Ever read that little “Nutrition Facts” panel on the packaged foods you choose? I tend to spend too much time in the grocery store scrutinizing those, to pick out the healthiest choices. Over the years, those labels have changed to reflect our changing understanding of what’s good (and bad) in nutrition: the clarification of serving sizes, the addition of saturated and trans fat information, and the simplification and improvement in readability.
The U.S. government will soon be updating Nutrition Facts requirements again. Among the changes:
- It will list how much added sugar is in a processed food. This is important, since added sugars are one of the leading detriments to Americans’ health. The recommended maximum is 50 grams daily; the average American eats over twice that amount (115 grams, or about 23 teaspoons).
- Serving sizes will be updated to more closely reflect the amount of a food people actually eat. Artificially small serving sizes distort the amount of calories, fat, and sodium listed.
- Calories will be larger and bolder.
- Daily values will be updated to reflect the most recent science. The daily value for fiber (one of my favorite nutrients) has been increased from 25 grams to 28 grams, for example.
- Potassium and vitamin D, two nutrients that Americans tend not to get enough of, will now be featured on food labels.
Some food industry leaders have fought these changes – food labeling has always been as much (or more) about marketing and politics than about science. So it’s good to see nutritional science taking the upper hand for once. This continues the positive trend we saw the last couple of years with the introduction of NuVal, a single number to express the overall nutritional quality of a food. Not surprisingly, that science-based, user-friendly system was the result of actual nutritional science experts, not a government committee.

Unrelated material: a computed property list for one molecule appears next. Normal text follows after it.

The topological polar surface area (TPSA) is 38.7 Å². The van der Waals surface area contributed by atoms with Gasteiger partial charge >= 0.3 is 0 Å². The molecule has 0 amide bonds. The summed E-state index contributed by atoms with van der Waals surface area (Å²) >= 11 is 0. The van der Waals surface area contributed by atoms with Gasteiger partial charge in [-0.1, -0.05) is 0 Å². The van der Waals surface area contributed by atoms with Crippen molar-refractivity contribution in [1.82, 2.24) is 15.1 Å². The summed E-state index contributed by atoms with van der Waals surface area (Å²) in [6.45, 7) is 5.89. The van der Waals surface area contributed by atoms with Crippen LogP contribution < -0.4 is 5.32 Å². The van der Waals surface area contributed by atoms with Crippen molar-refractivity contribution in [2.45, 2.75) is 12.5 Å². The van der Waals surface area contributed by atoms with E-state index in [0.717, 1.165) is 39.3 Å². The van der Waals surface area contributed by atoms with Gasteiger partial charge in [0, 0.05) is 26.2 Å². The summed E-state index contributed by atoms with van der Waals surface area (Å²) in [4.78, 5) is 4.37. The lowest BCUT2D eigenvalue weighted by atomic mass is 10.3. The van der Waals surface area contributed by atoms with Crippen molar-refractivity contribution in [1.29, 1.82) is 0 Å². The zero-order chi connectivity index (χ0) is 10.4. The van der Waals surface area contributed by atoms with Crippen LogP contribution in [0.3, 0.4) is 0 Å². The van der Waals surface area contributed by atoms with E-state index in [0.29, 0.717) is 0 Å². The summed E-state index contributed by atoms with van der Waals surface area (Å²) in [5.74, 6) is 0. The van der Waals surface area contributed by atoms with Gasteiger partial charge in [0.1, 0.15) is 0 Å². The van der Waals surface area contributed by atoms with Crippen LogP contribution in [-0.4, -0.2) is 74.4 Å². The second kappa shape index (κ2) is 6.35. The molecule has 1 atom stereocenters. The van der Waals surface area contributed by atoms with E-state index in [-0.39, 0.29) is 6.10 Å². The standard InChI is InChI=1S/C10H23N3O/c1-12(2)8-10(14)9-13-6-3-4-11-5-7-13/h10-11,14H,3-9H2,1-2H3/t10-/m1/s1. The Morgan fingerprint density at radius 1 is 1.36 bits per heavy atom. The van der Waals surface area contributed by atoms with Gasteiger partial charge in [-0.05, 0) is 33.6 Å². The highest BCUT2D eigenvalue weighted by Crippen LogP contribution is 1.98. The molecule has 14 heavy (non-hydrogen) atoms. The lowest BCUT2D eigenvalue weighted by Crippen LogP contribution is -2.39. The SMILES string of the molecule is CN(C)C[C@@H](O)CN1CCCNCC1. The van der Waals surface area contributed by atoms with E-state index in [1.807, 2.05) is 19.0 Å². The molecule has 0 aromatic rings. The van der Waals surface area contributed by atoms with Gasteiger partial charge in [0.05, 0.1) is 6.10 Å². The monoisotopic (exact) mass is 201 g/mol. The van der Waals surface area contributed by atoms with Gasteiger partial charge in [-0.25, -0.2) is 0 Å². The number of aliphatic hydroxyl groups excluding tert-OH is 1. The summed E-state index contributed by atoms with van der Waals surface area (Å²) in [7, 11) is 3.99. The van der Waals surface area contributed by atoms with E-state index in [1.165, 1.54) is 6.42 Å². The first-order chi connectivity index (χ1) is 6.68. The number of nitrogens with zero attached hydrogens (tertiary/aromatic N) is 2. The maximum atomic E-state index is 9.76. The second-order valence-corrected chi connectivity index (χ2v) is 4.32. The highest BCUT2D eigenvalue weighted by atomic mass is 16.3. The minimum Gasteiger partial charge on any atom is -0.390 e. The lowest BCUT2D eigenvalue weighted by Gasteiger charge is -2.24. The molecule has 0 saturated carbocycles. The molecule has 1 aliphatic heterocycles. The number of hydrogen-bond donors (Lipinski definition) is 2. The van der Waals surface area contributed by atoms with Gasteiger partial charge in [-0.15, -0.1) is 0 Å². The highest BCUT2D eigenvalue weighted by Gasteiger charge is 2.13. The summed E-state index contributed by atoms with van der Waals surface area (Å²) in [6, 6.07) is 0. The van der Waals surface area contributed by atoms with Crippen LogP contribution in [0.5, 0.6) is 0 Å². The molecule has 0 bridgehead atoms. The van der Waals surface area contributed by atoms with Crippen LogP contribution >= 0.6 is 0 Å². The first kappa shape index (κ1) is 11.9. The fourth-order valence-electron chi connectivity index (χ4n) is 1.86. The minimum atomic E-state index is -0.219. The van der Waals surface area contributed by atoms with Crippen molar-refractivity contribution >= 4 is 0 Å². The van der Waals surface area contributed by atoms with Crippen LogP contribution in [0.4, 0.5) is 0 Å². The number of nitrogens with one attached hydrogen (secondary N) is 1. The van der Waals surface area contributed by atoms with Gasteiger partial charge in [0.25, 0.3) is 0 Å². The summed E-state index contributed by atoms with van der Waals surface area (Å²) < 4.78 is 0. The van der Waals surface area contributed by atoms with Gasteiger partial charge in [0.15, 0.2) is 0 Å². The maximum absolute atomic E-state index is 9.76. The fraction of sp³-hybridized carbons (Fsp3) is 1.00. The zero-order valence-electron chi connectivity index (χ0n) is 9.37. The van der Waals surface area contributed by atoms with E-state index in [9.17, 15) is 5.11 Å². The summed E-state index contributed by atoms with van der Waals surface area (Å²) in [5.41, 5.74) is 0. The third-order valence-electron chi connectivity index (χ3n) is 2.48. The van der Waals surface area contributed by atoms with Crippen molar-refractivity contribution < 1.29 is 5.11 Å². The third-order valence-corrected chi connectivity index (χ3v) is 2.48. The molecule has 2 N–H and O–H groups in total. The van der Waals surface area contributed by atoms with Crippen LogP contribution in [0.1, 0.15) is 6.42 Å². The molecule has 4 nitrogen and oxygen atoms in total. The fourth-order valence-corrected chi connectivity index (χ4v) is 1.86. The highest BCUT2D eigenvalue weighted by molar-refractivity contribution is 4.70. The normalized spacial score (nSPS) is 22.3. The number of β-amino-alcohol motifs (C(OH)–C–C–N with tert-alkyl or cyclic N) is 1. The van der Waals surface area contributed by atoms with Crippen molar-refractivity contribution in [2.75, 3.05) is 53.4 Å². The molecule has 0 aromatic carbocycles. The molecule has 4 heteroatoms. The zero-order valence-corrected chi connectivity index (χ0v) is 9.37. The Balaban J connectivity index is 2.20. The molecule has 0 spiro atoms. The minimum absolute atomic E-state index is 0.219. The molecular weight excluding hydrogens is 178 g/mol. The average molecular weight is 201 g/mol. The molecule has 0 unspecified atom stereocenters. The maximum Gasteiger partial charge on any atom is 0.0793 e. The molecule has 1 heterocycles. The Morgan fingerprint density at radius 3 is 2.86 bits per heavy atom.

Of course, the truly healthiest choices are whole foods – fresh lean meats and fish, fruits, vegetables, and whole grains. But when we do select packaged foods, we will soon have better information at our disposal.
Reference: Changes to the Nutrition Facts Label (http://www.fda.gov/Food/GuidanceRegulation/GuidanceDocumentsRegulatoryInformation/LabelingNutrition/ucm385663.htm)
It’s good to see the nutrition facts changing a few things around, especially the serving size. Sometimes it seems like something is better than it really is. You need to be very careful.